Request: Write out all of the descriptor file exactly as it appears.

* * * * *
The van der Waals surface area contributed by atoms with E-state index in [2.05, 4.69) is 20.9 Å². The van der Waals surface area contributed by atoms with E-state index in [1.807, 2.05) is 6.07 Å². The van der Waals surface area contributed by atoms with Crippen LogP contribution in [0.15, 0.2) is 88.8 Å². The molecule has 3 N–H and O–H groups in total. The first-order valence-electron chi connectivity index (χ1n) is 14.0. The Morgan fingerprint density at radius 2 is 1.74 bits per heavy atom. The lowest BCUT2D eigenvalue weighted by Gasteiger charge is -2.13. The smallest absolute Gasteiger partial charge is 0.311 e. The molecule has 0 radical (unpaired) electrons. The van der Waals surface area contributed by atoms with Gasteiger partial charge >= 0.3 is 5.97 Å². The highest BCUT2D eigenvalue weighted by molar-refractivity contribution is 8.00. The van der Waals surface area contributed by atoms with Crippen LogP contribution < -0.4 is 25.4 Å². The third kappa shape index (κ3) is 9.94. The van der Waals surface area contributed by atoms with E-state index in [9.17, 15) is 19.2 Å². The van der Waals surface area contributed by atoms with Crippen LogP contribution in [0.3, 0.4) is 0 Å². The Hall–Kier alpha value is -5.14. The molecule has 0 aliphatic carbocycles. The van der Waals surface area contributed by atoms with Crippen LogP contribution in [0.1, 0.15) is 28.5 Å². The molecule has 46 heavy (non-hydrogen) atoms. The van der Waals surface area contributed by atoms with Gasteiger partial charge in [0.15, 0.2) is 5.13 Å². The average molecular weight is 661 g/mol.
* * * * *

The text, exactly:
The van der Waals surface area contributed by atoms with E-state index in [2.05, 4.69) is 20.9 Å². The van der Waals surface area contributed by atoms with E-state index in [1.807, 2.05) is 6.07 Å². The van der Waals surface area contributed by atoms with Crippen LogP contribution in [0.15, 0.2) is 88.8 Å². The molecule has 3 N–H and O–H groups in total. The first-order valence-electron chi connectivity index (χ1n) is 14.0. The Morgan fingerprint density at radius 2 is 1.74 bits per heavy atom. The lowest BCUT2D eigenvalue weighted by Gasteiger charge is -2.13. The smallest absolute Gasteiger partial charge is 0.311 e. The molecule has 0 radical (unpaired) electrons. The van der Waals surface area contributed by atoms with Gasteiger partial charge >= 0.3 is 5.97 Å². The highest BCUT2D eigenvalue weighted by molar-refractivity contribution is 8.00. The van der Waals surface area contributed by atoms with Crippen LogP contribution < -0.4 is 25.4 Å². The third kappa shape index (κ3) is 9.94. The van der Waals surface area contributed by atoms with E-state index in [9.17, 15) is 19.2 Å². The van der Waals surface area contributed by atoms with Crippen LogP contribution in [0.3, 0.4) is 0 Å². The Hall–Kier alpha value is -5.14. The molecule has 0 aliphatic carbocycles. The van der Waals surface area contributed by atoms with Crippen LogP contribution in [0.1, 0.15) is 28.5 Å². The molecule has 46 heavy (non-hydrogen) atoms. The van der Waals surface area contributed by atoms with Gasteiger partial charge in [0.15, 0.2) is 5.13 Å². The average molecular weight is 661 g/mol.